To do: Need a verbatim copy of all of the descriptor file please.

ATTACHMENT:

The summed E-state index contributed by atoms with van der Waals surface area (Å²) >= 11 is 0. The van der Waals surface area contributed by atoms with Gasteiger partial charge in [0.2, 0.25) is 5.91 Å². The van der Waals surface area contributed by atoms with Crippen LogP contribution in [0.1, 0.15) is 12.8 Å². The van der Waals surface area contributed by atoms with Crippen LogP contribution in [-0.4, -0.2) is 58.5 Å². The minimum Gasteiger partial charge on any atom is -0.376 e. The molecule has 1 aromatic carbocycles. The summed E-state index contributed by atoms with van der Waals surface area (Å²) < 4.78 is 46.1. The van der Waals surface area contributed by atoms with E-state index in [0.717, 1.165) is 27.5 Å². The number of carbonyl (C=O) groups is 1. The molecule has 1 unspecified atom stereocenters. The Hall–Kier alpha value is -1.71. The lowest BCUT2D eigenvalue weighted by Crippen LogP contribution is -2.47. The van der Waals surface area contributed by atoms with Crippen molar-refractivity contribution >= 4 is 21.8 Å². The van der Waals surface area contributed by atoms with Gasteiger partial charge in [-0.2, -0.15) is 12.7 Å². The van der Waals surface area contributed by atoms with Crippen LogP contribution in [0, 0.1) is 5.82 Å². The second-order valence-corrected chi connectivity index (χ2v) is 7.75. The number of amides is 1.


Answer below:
The summed E-state index contributed by atoms with van der Waals surface area (Å²) >= 11 is 0. The van der Waals surface area contributed by atoms with Gasteiger partial charge in [0.2, 0.25) is 5.91 Å². The van der Waals surface area contributed by atoms with Crippen LogP contribution in [0.1, 0.15) is 12.8 Å². The van der Waals surface area contributed by atoms with Crippen LogP contribution in [-0.4, -0.2) is 58.5 Å². The minimum Gasteiger partial charge on any atom is -0.376 e. The molecule has 1 aromatic carbocycles. The summed E-state index contributed by atoms with van der Waals surface area (Å²) < 4.78 is 46.1. The van der Waals surface area contributed by atoms with E-state index in [0.717, 1.165) is 27.5 Å². The number of carbonyl (C=O) groups is 1. The molecule has 1 unspecified atom stereocenters. The Hall–Kier alpha value is -1.71. The lowest BCUT2D eigenvalue weighted by Crippen LogP contribution is -2.47. The van der Waals surface area contributed by atoms with Crippen molar-refractivity contribution >= 4 is 21.8 Å². The van der Waals surface area contributed by atoms with Gasteiger partial charge in [-0.2, -0.15) is 12.7 Å². The van der Waals surface area contributed by atoms with Crippen LogP contribution in [0, 0.1) is 5.82 Å². The second-order valence-corrected chi connectivity index (χ2v) is 7.75. The number of amides is 1.